Comparison of Three Surgical Approaches for Thoracic Spinal Tuberculosis in Adult: Minimum 5-Year Follow Up
To assess the minimum 5-year follow up outcomes of the surgical management of adults with thoracic tuberculosis by comparing posterior only (PO), anterior only (AO), and combined posterior and anterior (AP) surgical approaches.Summary of Background Data.
Surgeons use multiple methods to treat spinal tuberculosis, including an anterior, posterior, and combined anterior and posterior approach. However, there are a few reports comparing the mid- and long-term outcomes of these surgical methods.Methods.
The medical records for 184 patients treated for thoracic tuberculosis between January 2003 and November 2010 were retrospectively reviewed. Among them, 62 patients were treated with a single-stage posterior debridement and interbody fusion with instrumentation (Group A), 65 patients with posterior instrumentation, anterior debridement, and bone graft in a single or two-stage procedure (Group B), and 57 patients with anterior debridement and strut grafting with instrumentation (Group C). Operative time, blood loss, Visual Analog Scale for pain, complications, recovery of neurological function, Cobb angle, correction rate, and loss angle were compared among all groups.Results.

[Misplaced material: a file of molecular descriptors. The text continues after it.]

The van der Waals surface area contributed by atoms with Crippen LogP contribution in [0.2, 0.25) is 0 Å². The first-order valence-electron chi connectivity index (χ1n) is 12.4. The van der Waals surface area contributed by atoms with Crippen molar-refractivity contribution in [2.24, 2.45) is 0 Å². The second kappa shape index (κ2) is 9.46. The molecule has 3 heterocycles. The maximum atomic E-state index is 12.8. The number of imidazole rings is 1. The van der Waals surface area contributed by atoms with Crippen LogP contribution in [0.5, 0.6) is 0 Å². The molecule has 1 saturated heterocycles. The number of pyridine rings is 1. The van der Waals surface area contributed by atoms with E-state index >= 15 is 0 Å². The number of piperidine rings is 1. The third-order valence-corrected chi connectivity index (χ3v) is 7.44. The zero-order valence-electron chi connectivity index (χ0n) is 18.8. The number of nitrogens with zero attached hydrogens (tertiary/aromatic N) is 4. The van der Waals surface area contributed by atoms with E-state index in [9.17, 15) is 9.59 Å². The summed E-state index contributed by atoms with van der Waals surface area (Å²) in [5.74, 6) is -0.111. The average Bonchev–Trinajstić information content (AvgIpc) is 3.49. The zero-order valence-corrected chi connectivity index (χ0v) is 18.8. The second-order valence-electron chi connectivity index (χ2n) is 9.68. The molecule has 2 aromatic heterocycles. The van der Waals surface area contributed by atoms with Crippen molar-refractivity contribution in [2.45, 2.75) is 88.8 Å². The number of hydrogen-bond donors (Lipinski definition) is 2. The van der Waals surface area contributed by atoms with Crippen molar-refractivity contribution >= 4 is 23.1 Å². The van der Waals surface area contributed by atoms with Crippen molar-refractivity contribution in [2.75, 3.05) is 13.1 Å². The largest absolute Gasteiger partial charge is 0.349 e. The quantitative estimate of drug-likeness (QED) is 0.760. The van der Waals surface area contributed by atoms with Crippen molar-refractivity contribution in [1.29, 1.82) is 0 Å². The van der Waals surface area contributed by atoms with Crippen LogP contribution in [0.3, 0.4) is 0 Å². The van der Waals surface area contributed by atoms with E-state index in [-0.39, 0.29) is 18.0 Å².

Groups A, B, and C were followed for 72.7 ± 3.8 months, 74.3 ± 4.2 months, and 73.6 ± 4.5 months, respectively. The operative time, blood loss, and rate of complications for Group A were significantly less than Groups B and C (P < 0.05). The correction rate and loss angle were superior in Groups A and B compared with C, whereas the Visual Analog Scale for pain and fusion time showed no statistically significant difference among the groups (P > 0.05).Conclusion.
For patients with thoracic tuberculosis, use of the AO approach should be limited. Although the AP approach produced satisfactory outcomes, it remains more traumatic. Therefore, the PO approach is recommended, not only because it achieves good results, but because it has reduced complications, operative time, and blood loss.Conclusion.
Level of Evidence: 3